To start, find a hay bale that is either in the shape of a circle or just a standard cube. On its own hay can work as a target, but to get the most out of the hay it is best to cover it in a plastic cover to make an actual target on the hay.
While it is simple to use and cheap, hay has its downsides. The major issue with hay is that it can fall apart very quickly and will most likely last about as long as the cardboard. The other issue with hay is that it is just dry grass, so it can get wet in the rain or eaten by animals. You will have to bring it inside when not in use.
If you have ever browsed the home-gym section of your local store, you may have notices sets of black, interlocking mats that are used to go on the floor of a gym. One unusual yet incredibly practical use for these mats is the ability to make them into a very durable targets that are on par with store-bought targets.
To make one of these targets, you will need to get a lot of the foam floor tiles. Depending on the size of your desired target, you should stack and attach these foam panels together to create a thickness of around one foot or thicker.
To contain the panels, make a wooden frame to keep the target together and adjust it to whatever size target you may want. The biggest downside to this target is that with its many materials, it can get about as expensive as many store-bought targets.
For the archer who has some leftover carpet lying around from a home renovation, you may be able to construct a target with little more than some leftover carpet and wood. Due to its assembly, this target can be easy to repair and assemble with it containing only a few parts.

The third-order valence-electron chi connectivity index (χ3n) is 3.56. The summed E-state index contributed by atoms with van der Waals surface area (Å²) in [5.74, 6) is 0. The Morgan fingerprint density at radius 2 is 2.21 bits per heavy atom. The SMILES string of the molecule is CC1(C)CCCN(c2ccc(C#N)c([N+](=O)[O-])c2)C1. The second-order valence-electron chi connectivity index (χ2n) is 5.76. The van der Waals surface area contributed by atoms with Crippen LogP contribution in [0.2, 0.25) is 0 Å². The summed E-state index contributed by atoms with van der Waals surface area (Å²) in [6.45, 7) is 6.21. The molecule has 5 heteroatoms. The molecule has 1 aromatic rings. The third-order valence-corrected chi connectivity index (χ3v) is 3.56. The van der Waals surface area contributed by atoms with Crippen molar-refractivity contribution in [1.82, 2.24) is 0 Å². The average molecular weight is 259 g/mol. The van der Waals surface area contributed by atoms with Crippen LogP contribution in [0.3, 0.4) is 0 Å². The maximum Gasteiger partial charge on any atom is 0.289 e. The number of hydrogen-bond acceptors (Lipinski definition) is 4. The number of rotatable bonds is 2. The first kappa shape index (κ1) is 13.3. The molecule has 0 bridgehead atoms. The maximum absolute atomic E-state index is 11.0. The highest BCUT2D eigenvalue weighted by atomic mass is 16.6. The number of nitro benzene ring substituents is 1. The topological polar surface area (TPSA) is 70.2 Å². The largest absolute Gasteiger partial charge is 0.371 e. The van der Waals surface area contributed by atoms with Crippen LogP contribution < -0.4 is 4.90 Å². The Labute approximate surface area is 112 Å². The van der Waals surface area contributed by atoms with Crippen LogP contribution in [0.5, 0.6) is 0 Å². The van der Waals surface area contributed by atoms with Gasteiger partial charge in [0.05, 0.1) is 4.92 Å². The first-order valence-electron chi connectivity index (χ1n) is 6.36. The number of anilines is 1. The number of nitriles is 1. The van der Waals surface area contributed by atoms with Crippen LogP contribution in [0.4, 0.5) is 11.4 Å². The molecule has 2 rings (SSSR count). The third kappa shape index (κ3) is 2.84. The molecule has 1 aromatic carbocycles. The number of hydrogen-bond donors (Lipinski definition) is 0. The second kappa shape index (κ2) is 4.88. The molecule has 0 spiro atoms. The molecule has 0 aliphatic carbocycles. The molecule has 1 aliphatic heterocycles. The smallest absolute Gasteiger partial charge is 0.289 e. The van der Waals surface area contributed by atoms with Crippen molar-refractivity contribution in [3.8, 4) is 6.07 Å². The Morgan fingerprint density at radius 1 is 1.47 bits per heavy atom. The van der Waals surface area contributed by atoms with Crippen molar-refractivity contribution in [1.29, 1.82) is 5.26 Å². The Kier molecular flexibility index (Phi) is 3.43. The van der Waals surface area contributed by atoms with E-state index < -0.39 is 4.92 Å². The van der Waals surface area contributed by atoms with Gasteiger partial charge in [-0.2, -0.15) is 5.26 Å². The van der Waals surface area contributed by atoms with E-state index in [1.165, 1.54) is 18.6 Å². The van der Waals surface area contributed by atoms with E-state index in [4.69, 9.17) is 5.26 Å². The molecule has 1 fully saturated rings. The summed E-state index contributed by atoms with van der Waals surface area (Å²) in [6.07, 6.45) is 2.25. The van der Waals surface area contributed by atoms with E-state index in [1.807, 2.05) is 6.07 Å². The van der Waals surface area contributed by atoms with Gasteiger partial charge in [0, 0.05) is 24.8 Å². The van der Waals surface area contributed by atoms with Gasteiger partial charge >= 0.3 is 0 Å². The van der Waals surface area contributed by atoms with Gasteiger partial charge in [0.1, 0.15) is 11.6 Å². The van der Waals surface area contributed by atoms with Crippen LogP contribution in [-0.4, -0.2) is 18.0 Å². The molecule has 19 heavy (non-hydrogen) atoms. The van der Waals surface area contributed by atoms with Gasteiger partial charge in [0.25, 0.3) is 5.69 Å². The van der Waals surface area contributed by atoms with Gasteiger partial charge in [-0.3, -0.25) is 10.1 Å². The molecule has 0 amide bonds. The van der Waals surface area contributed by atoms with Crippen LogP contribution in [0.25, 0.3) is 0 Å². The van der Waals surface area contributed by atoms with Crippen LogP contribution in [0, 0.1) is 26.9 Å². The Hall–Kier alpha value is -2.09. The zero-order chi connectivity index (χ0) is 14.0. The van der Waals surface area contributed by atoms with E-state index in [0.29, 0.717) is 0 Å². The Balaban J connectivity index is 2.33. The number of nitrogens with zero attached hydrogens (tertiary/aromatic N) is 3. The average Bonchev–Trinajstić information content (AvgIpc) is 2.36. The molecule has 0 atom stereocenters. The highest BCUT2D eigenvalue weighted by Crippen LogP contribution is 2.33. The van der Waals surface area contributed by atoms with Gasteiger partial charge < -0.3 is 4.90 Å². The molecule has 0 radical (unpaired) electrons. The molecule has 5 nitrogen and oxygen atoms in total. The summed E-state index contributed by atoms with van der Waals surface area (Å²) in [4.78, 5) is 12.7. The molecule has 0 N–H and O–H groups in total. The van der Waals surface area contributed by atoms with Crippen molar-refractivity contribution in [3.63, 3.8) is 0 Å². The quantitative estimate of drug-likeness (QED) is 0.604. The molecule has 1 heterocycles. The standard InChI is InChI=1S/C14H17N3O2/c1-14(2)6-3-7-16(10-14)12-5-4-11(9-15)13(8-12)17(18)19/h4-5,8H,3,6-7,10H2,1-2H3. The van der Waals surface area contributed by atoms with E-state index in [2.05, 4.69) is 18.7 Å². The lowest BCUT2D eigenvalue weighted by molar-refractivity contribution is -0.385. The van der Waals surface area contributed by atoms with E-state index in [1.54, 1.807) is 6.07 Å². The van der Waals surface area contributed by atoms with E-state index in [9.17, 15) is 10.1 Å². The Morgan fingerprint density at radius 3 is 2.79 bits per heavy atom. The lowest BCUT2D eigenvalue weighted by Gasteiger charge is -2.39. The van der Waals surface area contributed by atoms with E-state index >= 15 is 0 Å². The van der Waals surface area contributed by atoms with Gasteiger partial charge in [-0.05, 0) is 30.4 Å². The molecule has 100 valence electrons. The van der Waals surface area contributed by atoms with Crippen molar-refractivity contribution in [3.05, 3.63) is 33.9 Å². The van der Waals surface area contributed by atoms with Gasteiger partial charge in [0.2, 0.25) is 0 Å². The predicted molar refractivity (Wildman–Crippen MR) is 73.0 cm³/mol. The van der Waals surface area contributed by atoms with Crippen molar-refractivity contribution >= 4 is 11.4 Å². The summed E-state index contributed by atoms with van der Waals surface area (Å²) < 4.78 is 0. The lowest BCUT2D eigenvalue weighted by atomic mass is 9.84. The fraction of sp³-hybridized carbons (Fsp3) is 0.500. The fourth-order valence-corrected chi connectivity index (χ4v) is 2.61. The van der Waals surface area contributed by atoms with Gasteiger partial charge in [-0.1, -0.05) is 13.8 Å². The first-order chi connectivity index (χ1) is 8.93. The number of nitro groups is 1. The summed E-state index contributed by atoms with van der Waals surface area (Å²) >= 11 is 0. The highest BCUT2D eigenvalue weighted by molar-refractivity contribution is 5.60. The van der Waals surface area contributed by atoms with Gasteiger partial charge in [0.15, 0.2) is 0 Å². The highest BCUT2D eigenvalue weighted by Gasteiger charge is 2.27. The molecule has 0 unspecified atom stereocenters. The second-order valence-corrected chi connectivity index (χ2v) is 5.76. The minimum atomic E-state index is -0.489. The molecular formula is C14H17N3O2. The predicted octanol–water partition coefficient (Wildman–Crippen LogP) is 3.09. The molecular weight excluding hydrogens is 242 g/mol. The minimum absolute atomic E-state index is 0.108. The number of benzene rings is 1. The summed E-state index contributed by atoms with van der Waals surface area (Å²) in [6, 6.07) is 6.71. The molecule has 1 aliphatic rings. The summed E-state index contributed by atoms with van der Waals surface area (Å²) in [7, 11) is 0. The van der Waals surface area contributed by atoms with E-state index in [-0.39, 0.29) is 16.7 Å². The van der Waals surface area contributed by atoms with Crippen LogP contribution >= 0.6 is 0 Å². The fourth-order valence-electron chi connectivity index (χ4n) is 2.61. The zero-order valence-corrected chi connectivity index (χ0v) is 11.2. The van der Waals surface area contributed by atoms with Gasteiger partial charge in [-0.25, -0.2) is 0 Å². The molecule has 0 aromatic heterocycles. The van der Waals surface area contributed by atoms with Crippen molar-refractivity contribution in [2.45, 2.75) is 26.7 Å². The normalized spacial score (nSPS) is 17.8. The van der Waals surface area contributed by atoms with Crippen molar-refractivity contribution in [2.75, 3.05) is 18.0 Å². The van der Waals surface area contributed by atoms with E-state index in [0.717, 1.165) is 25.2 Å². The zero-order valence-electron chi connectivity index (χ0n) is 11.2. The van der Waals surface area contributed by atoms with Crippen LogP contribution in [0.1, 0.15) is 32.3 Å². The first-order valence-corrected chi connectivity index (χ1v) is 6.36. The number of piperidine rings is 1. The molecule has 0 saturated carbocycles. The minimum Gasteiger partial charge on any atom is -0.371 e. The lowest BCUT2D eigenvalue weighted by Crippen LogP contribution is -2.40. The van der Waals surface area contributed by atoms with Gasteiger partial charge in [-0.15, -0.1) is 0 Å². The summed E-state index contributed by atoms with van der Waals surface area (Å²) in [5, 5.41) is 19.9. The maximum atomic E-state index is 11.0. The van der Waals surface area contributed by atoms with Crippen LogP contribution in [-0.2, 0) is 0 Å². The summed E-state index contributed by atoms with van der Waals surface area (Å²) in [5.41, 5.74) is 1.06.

To assemble this target, you will first need to get a lot of carpet. You can use the cheapest kinds available to save on price, but you will need enough to stack up as high as you want your target to sit. Once you have the carpet, get two pieces of sturdy wood and effectively create a carpet sandwich with it and drive four rods into the corners to keep the target secure.
Make sure to compress the carpeting and wood as much as possible so that you can ensure the carpet absorbs the shock more effectively. While this target is easy to make and repair, unless you have excessive amounts of carpet lying around, it can be a little bit expensive.
Common questions about targets
With so many variations of homemade and store-bought targets to choose from, there are often many questions that archers have when picking out their targets. Below, are some of the most common target-making questions will be answered to help you make your decision.
What material is used for archery targets?
Depending on the type of target used in archery, the type of materials used to construct the targets can vary greatly. For example, many store-bought targets are constructed out of special foams and polymers that are designed to resist impact and take multiple arrow shots without losing their strength.
However, you can also make archery targets at home with materials like, wood, carboard, hay, and much more to practice your shooting. These materials often cost less than the more expensive variants purchased in stores.
Will a hay bale stop an arrow?